There is still plenty of time to enjoy “Noirvember” with a seemingly endless cache of film noir to fill it , but don’t just stop at films made in the United States. Noir made a lasting impact on American filmmaking, but it soon spread to cinema around the world.
This new cinematic style quickly became an international phenomenon, its sensibilities, aesthetic and mood being adapted through various cultural lenses. Noir’s particular ability to marry visual style and genre was universal enough to be culturally reinterpreted, but its mood and story world was signature enough to become identified as a distinct trend. The genre oozed “cool” and that was something everyone seemed to understand and wanted to put their own spin on.
One of the most well-known periods of international noir took place in France, with directors like Jean-Pierre Melville with his sophisticated, near silent and minimalist films like “Le Samouraï” (1967) and “Bob le Flambeur” (1955), Henri-Georges Clouzot with his paranoid and cynical noirs like “Quai des Orfèvres” (1947) and “Les Diaboliques” (1955), and Jean-Luc Godard who brought pop and post-modernity to the genre with “Breathless” (or “À bout de souffle”) (1960).
The British, like America, was experiencing a dispirited post-war mood and produced edgy, expressionistic film noir such as Carol Reed’s “The Third Man” (1949), which used a murder mystery to evoke the exhaustion and suspicion of the post-war, John Boulting’s “Brighton Rock” (1948) which explored the criminal underbelly of Brighton during the war, and Roy Ward Baker’s “The October Man” (1947), in which a man suffers a serious brain injury, simulating the disoriented and wariness feelings of the time.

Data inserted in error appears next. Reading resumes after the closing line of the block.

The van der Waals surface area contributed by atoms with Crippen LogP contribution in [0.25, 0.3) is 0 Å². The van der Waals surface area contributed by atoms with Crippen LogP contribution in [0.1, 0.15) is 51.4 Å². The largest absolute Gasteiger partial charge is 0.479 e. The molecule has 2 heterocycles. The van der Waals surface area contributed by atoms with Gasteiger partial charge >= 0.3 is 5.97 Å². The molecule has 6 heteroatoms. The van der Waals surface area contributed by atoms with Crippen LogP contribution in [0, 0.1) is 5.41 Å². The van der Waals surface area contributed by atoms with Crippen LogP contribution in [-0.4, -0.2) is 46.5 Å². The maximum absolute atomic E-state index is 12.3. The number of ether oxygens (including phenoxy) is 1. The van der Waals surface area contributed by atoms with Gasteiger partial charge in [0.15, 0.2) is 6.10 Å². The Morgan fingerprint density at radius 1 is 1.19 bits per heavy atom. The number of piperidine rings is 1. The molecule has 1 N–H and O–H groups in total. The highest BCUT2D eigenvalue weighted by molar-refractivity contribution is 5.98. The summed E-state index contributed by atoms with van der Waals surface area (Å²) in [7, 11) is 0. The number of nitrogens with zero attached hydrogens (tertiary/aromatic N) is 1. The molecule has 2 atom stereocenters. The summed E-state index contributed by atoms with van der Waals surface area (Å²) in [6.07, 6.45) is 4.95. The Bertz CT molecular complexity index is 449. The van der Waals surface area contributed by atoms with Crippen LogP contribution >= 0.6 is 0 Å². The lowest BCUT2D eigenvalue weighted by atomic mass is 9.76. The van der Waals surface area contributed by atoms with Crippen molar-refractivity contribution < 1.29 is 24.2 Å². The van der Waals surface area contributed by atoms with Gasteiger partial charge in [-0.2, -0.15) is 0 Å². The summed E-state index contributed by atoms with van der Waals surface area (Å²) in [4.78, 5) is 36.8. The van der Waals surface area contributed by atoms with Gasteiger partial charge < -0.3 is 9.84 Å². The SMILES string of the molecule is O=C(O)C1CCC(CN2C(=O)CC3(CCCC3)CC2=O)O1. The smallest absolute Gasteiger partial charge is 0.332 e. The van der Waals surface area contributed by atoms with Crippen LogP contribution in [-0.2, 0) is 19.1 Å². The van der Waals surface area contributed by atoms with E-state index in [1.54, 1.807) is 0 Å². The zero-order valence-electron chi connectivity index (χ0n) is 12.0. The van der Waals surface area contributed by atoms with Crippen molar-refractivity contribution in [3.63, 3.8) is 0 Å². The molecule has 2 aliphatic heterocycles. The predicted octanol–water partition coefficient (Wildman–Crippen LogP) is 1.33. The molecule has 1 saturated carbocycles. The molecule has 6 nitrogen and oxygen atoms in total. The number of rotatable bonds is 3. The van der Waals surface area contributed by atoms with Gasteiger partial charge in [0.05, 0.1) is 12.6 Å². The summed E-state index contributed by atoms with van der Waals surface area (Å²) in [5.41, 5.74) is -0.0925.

Italy, already influenced by the yellow-jacketed pulp crime novels of its own (later to spur the giallo film genre) also created early adaptations of American noir novels such as Luchino Visconti adaptation of James M. Cain’s “The Postman Always Rings Twice,” called “Ossessione” (1943).
Japan’s celebrated director Akira Kurosawa used noir to incorporate modern edge to Japanese cinema with his works, “Straw Dog” (1949), “High and Low” (1963) and “The Bad Sleep Well” (1960). Takashi Nomura’s “A Colt Is My Passport” (1967) and Seijun Suzuki’s “Branded to Kill”(1967) took noir style to another level, setting it in the flashy underworlds of gang lords and hit men.
Visit Kanopy to peruse a selection of international noir, all available to stream for free with a local library card. Check out these films to get started.
“Bob the Gambler” (“Bob le Flambeur”) – An aging gambler is distracted by a table on the day he and his associates have planned to holdup the Deauville casino. Directed by Jean-Pierre Melville. 1956. 103 minutes.
“Brighton Rock” – A psychotic, razor-obsessed gang leader marries a teenage waitress in order to keep her quiet about one of his heinous crimes. Directed by John Boulting. 1948. 93 minutes.
“Un Flic” (“A Cop”) – A marriage of suspense and style in a tense story of a bank robbery on a deserted beach front, featuring a helicopter heist scene. Directed by Jean-Pierre Melville. 1972. 96 minutes.
“Breathless” (“À bout de souffle”) – A drifting, small-time gangster tries to woo a young American journalist. Directed by Jean-Luc Godard. 1960. 91 minutes.
“They Made Me A Fugitive” – A former pilot is double-crossed by his boss. After breaking out of Dartmoor Prison, he is set on seeking brutal revenge. Directed by Alberto Cavalcanti. 1947. 98 minutes.
“Pool of London” – Small-time smuggler and sailor, Dan, is caught on his way to take some nylons from his girlfriend through customs. His offenses are far from over as he soon meets a man who asks him to smuggle diamonds. Directed by Basil Deardan. 1951. 83 minutes.
“Le Doulos” – Fresh out of prison, Maurice murders a man and immediately prepares for another heist. He seeks the help of his friend Silien who he doesn’t realize is an informer. Directed by Jean-Pierre Melville. 1962. 109 minutes.
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